Steele will reveal details of the project titled "Lead Your Generation" on Wednesday (December 12) at the major international conference, which claims to be a premier platform for world leaders to create social initiatives through sport.
A key aspect of the project will be young people developing legacy plans for their schools by building on the Young Ambassador scheme that sees young people using Olympic and Paralympic values to inspire others.
The project will see the ambassadors coordinating sports festivals, activities and events that are ultimately driven by young people to inspire their peers.
"Doha Goals is the perfect opportunity to highlight the important work of the Young Ambassador programme and set out how we are putting young people at the heart of the Olympic and Paralympic legacy," Steele said.
"Lead Your Generation will build on the success of the Young Ambassador programme by continuing to empower young people to be role models and make a difference in their schools and communities.
"It will also ensure there is a clear legacy plan in schools which draws together and embeds the work of the Youth Sport Trust to support that."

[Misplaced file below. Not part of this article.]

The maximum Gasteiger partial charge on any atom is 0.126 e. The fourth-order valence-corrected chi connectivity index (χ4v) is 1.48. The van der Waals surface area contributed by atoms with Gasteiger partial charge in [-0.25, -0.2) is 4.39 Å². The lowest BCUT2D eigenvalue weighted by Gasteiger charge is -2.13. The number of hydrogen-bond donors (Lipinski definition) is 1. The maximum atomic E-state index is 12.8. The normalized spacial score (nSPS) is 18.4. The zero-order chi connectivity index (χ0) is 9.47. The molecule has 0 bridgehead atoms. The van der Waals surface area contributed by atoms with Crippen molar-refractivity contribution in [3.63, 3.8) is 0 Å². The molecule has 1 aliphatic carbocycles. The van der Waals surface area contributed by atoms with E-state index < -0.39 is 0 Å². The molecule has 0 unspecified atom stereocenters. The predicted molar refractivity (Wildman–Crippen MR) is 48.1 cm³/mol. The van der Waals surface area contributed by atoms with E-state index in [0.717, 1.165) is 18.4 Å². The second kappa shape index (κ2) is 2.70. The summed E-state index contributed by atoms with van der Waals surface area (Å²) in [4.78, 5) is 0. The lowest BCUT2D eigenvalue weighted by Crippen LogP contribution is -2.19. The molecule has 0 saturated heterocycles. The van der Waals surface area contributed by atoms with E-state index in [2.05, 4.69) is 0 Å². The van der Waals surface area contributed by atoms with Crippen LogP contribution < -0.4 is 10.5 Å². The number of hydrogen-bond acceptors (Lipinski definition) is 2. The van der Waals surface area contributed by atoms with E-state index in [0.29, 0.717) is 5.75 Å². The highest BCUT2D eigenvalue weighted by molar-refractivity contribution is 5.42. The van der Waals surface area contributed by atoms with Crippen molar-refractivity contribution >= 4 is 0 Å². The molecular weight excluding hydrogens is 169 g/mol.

Steele will be joined on stage in Doha by 18-year old William Finnie and 17-year old Abda Kazemi – two Young Ambassadors who have worked in their schools and communities to inspire others through London 2012 and the power of sport.
"Doha Goals is a great opportunity for the Young Ambassador programme to be recognised and acknowledged internationally and let influential people from the world of sport know about our work," said Finnie, who was selected as a Young Ambassador in 2009 and is now chair of the national steering group.
Kazemi is equally excited.
"When my teacher told me I was going to Doha I was in shock as I really didn't expect it," said the Young Ambassador from Mayfield School in Redbridge.
"When I told my parents they were very pleased as they've seen how much hard work I've put into my work as a Young Ambassador."
At Doha Goals, around 400 young people from schools and universities around the world will take part in debates and brainstorming sessions, as well as interact with some of their sporting role models.
The students will be from more than 40 academic institutions in 30 countries, including China, Turkey, India, Kenya, Brazil, the United States, France and the UK.
As well as Steele, speakers at Doha Goals include London 2012 and British Olympic Associations (BOA) chairman Sebastian Coe, Britain's Sports Minister Hugh Robertson, Australian swimmer Ian Thorpe and South African double leg amputee sprinter Oscar Pistorius.
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